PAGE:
This action funds an NSF Postdoctoral Research Fellowship in Biology for FY 2020, Integrative Research Investigating the Rules of Life Governing Interactions Between Genomes, Environment and Phenotypes. The fellowship supports research and training of the Fellow that will contribute to the area of Rules of Life in innovative ways. This research will examine how specialized proteins from organisms like water bears help them survive extreme conditions with the long-term goal of developing products to stabilize a diversity of biological materials. Learning how these proteins function will allow us to stabilize delicate biological systems such as protein-based drugs, probiotics, and even cell therapies to be deployed in remote environments. Previous work indicates that a class of intrinsically disordered proteins is important in surviving extreme conditions. It has been shown that transplanting one of these proteins from water bears to bacteria can significantly improve its dry resistance. Developing this technology further could lead to dry stable storage of live bacteria that can survive extreme conditions including freeze drying, storage, and distribution which could significantly increase the availability of live probiotic drugs, and biosensors to remote areas of the world. The project will also encourage student-centered research and educational practices through a globally diverse non-profit organization devoted to the discipline of synthetic biology.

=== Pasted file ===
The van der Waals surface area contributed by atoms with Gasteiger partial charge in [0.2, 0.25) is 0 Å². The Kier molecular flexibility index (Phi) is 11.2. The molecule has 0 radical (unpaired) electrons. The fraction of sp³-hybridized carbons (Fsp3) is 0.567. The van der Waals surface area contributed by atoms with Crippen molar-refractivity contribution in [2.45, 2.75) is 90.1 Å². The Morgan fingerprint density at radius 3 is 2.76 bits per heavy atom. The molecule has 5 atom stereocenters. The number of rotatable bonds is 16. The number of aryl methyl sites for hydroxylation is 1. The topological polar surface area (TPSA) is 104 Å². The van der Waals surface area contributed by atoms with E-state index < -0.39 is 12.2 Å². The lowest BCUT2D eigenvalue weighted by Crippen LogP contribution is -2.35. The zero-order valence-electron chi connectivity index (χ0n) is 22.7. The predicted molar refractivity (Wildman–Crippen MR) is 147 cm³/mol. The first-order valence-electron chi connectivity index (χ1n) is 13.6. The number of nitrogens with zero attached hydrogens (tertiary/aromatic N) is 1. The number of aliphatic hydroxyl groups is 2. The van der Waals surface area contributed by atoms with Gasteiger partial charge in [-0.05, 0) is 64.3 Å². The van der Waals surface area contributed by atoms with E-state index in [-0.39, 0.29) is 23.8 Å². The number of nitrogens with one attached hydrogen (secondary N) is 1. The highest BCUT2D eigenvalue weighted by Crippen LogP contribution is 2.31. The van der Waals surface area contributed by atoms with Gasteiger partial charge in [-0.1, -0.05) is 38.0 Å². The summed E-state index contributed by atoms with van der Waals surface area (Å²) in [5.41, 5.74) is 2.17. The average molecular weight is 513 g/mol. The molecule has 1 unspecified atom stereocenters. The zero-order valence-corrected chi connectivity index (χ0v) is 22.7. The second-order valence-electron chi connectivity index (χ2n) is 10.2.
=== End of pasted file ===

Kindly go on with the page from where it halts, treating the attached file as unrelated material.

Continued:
The underlying hypothesis for this work is that this class of intrinsically disordered proteins (IDPs) is protective against extreme conditions such as desiccation, freeze drying, and radiation. This hypothesis will be tested by first identifying proteins that are likely protective by examining expression and experimental data to identify proteins that may confer such protective capabilities. Next, these proteins will be tested for protective capabilities in a variety of scenarios. These include the in-vitro protection of enzyme activity for enzymes like Lactate Dehydrogenase (LDH) against heat denaturation, and the in-vivo ability to slow pathogenic processes such as immune activation and cell death in human tissue culture. Protein designs that successfully mitigate damage will be studied further to identify key properties that can be accentuated for further protective capacity. These designs will be the basis of products that can protect delicate biological structures from damage. Through this work, the Fellow will gain in depth research experience with synthetic biology with the long-term goal of running his own industrial or academic lab as well as developing teaching and mentoring skills using the International Genetically Engineered Machine (iGEM) as a hub for these activities.
This award reflects NSF's statutory mission and has been deemed worthy of support through evaluation using the Foundation's intellectual merit and broader impacts review criteria.